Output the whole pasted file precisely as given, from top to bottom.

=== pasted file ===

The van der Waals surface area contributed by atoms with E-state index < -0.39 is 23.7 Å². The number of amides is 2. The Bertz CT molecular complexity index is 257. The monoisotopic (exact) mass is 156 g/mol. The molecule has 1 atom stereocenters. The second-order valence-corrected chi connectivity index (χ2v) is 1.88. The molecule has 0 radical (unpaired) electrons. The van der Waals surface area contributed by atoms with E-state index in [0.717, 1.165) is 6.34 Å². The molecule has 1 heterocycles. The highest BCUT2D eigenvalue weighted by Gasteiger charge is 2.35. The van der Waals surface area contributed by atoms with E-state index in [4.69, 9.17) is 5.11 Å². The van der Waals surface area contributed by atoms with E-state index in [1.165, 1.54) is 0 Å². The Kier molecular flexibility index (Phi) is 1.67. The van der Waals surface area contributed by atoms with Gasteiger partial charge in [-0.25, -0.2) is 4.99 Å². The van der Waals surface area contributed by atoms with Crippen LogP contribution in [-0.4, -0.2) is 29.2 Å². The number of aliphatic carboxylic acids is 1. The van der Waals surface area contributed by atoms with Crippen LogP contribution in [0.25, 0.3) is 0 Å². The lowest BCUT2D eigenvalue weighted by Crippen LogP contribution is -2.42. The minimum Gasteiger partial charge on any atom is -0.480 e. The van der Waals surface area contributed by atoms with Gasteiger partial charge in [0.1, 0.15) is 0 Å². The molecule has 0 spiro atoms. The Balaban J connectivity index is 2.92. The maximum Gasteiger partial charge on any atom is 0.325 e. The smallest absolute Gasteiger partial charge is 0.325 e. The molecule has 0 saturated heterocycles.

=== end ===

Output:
The van der Waals surface area contributed by atoms with E-state index < -0.39 is 23.7 Å². The number of amides is 2. The Bertz CT molecular complexity index is 257. The monoisotopic (exact) mass is 156 g/mol. The molecule has 1 atom stereocenters. The second-order valence-corrected chi connectivity index (χ2v) is 1.88. The molecule has 0 radical (unpaired) electrons. The van der Waals surface area contributed by atoms with E-state index in [0.717, 1.165) is 6.34 Å². The molecule has 1 heterocycles. The highest BCUT2D eigenvalue weighted by Gasteiger charge is 2.35. The van der Waals surface area contributed by atoms with E-state index in [4.69, 9.17) is 5.11 Å². The van der Waals surface area contributed by atoms with E-state index in [1.165, 1.54) is 0 Å². The Kier molecular flexibility index (Phi) is 1.67. The van der Waals surface area contributed by atoms with Gasteiger partial charge in [-0.25, -0.2) is 4.99 Å². The van der Waals surface area contributed by atoms with Crippen LogP contribution in [-0.4, -0.2) is 29.2 Å². The number of aliphatic carboxylic acids is 1. The van der Waals surface area contributed by atoms with Crippen LogP contribution in [0.25, 0.3) is 0 Å². The lowest BCUT2D eigenvalue weighted by Crippen LogP contribution is -2.42. The minimum Gasteiger partial charge on any atom is -0.480 e. The van der Waals surface area contributed by atoms with Gasteiger partial charge in [0.1, 0.15) is 0 Å². The molecule has 0 spiro atoms. The Balaban J connectivity index is 2.92. The maximum Gasteiger partial charge on any atom is 0.325 e. The smallest absolute Gasteiger partial charge is 0.325 e. The molecule has 0 saturated heterocycles.